I'm not sure how much I got across in the interview, but the gist of it was this: I spent years working with organizations to address their mission, leadership, fundraising, staffing and strategy issues. I still do some of that as a board member of The Playwrights' Center, and it draws upon my skills and experience as a business owner and a consultant to major corporations and non-profits.
The other part of my work—the part the writer was most interested in—is more like being a grandpa, except for kids I probably will never see after this year.
How do you explain this in a way that makes it seem valuable to society?
Coincidentally, the three threads all came together today. Interview in the morning, preschool at the shelter in the afternoon, followed by a meeting with a fellow board member.
As I've described before, I arrive at People Serving People as the children are finishing lunch. My main contribution to western civilization for the next two hours will be helping two to five preschoolers settle down for a nap.
Today I drew a restless girl who had already filled both her hands with liquid soap during an unsupervised moment of post-meal handwashing. She was quiet but fidgety, and we tried the usual back rubs, head rubs and foot rubs. Next, I put my hand on her cot, and she grabbed my arm and used my knuckles as a sort of kali hahapo headrest. But that didn't work either.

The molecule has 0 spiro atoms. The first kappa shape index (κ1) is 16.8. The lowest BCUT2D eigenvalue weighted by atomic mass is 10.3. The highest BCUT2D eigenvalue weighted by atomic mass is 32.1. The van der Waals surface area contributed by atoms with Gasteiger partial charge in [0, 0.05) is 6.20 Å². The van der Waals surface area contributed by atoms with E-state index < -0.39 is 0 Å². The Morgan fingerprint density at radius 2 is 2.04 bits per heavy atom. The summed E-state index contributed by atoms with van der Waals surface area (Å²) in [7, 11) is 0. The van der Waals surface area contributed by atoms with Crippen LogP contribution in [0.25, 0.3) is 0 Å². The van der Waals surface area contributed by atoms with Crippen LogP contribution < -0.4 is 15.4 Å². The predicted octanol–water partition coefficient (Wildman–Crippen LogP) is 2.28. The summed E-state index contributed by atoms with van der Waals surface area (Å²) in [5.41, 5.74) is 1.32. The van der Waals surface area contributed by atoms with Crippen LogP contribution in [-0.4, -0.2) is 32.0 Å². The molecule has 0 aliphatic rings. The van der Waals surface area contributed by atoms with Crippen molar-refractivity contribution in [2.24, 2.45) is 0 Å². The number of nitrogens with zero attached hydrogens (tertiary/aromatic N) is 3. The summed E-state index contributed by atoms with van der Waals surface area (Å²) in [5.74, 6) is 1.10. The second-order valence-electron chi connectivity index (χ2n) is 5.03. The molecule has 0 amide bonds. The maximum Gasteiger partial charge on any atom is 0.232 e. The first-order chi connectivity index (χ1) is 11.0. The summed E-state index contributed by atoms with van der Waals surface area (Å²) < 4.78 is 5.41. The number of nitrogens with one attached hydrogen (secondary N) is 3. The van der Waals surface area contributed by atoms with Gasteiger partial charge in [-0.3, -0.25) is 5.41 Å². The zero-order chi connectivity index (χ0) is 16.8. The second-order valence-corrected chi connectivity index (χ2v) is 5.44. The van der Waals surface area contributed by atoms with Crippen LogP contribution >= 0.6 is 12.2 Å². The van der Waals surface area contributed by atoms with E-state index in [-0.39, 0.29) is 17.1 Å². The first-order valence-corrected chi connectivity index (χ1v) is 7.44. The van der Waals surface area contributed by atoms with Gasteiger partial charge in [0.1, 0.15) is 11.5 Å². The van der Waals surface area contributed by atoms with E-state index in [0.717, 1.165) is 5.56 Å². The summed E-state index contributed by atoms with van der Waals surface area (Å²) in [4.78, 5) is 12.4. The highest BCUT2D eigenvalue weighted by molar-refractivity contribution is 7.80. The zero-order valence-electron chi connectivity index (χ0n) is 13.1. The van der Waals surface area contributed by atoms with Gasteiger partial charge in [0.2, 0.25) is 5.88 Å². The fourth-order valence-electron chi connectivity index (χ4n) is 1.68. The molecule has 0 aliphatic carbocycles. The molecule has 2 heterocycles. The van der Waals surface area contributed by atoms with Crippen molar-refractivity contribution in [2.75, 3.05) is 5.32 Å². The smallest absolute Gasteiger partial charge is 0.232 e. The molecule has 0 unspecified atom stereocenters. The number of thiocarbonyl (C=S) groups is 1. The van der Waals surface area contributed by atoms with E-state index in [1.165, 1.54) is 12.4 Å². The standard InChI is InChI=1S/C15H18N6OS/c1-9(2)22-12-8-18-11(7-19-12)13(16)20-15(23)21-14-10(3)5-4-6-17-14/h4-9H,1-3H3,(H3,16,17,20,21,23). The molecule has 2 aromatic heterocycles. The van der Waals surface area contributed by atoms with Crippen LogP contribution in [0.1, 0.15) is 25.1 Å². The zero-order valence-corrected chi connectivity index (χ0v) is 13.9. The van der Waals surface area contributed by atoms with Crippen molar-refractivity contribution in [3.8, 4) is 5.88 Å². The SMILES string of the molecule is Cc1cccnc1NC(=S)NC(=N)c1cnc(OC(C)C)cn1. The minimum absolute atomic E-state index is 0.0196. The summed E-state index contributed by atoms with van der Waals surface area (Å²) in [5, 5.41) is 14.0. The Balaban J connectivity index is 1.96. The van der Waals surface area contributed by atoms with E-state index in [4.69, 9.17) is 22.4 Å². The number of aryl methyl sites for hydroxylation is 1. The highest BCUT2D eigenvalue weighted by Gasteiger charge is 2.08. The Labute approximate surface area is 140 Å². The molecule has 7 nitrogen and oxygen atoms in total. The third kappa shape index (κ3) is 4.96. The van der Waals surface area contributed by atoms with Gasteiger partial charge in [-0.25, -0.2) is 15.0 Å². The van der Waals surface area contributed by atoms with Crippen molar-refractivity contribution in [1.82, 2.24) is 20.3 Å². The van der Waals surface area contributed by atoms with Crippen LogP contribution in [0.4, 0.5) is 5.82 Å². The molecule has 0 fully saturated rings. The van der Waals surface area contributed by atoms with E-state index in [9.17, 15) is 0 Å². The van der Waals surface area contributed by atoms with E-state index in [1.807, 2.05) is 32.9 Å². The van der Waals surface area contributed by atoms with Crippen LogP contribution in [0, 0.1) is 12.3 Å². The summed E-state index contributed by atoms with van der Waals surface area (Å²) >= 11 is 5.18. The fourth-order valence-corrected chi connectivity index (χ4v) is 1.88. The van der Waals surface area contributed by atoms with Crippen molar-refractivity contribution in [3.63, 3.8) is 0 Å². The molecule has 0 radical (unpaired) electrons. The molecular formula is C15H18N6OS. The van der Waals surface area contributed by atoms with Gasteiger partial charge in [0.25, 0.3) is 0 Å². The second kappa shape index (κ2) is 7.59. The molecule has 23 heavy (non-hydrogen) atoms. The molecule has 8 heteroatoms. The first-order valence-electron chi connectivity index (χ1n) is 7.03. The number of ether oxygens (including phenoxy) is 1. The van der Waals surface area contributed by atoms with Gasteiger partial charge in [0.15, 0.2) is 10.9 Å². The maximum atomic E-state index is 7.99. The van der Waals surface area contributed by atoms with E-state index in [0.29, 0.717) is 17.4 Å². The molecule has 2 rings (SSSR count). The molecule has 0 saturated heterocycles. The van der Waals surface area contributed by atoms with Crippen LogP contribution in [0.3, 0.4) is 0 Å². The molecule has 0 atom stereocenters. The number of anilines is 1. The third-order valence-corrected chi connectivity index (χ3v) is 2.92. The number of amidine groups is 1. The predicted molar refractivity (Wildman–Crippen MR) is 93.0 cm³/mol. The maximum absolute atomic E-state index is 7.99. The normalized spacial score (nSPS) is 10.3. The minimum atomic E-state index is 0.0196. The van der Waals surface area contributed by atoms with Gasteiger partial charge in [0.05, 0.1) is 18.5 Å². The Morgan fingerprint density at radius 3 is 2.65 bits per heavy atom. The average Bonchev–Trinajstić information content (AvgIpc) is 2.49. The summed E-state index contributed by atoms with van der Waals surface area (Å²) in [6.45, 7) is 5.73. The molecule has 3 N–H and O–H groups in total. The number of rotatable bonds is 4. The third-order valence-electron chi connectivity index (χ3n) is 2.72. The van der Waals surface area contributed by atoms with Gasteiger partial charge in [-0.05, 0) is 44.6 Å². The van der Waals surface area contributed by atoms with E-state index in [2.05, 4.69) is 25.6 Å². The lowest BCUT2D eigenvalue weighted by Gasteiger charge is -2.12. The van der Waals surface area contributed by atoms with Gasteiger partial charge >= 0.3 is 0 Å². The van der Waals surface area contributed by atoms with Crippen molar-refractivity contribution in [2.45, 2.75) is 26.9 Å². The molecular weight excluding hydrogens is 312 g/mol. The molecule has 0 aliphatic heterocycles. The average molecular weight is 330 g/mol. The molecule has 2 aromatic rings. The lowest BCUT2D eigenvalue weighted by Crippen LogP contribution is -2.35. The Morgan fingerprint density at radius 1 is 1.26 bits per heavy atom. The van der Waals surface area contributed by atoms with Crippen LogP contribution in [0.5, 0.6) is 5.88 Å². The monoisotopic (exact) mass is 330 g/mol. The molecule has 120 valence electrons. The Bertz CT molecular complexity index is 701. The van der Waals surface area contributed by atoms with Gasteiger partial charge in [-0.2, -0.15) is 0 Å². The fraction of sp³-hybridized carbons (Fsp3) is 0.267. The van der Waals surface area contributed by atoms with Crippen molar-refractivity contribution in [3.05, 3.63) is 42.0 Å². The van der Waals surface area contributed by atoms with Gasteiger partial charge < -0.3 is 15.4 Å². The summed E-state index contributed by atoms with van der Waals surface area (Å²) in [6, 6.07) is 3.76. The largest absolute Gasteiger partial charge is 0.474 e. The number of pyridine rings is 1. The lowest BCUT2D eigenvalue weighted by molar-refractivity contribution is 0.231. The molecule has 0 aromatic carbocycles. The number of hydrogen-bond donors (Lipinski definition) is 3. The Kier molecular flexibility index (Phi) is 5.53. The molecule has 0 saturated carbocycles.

Finally, with all the others long asleep, I rested my head next to hers. She looked over, threw her arm around my neck, and konked out in about 10 seconds.
They don't teach this sort of thing in Harvard Business School.
Now free to move about, I considered the next problem. Before I arrived, the kids made and decorated crowns—sort of a yellow construction paper version of a wrestler's head gear—that they would be allowed to wear when they awoke at 2:30. I had missed the activity but figured I could make up ground by applying my prodigious book arts skills. The available scrap paper suggested something more mouselike.
I'm not sure what pressing social problem is addressed by a red mouse headband. The answer may not be discovered in our time.
After my meeting about issues to which serious people are supposed to devote their time, I cycled home along Third Street. Up ahead, I saw a family of five crossing the street and spotted one of the yellow crowns. A few hours before, I'd been doing mock ballet lifts with the wearer.
The Public Library lies a few blocks away but not much else is along that stretch of downtown.
I don't know where my little friend was heading.
I could only take some satisfaction from seeing that she still wore her golden crown.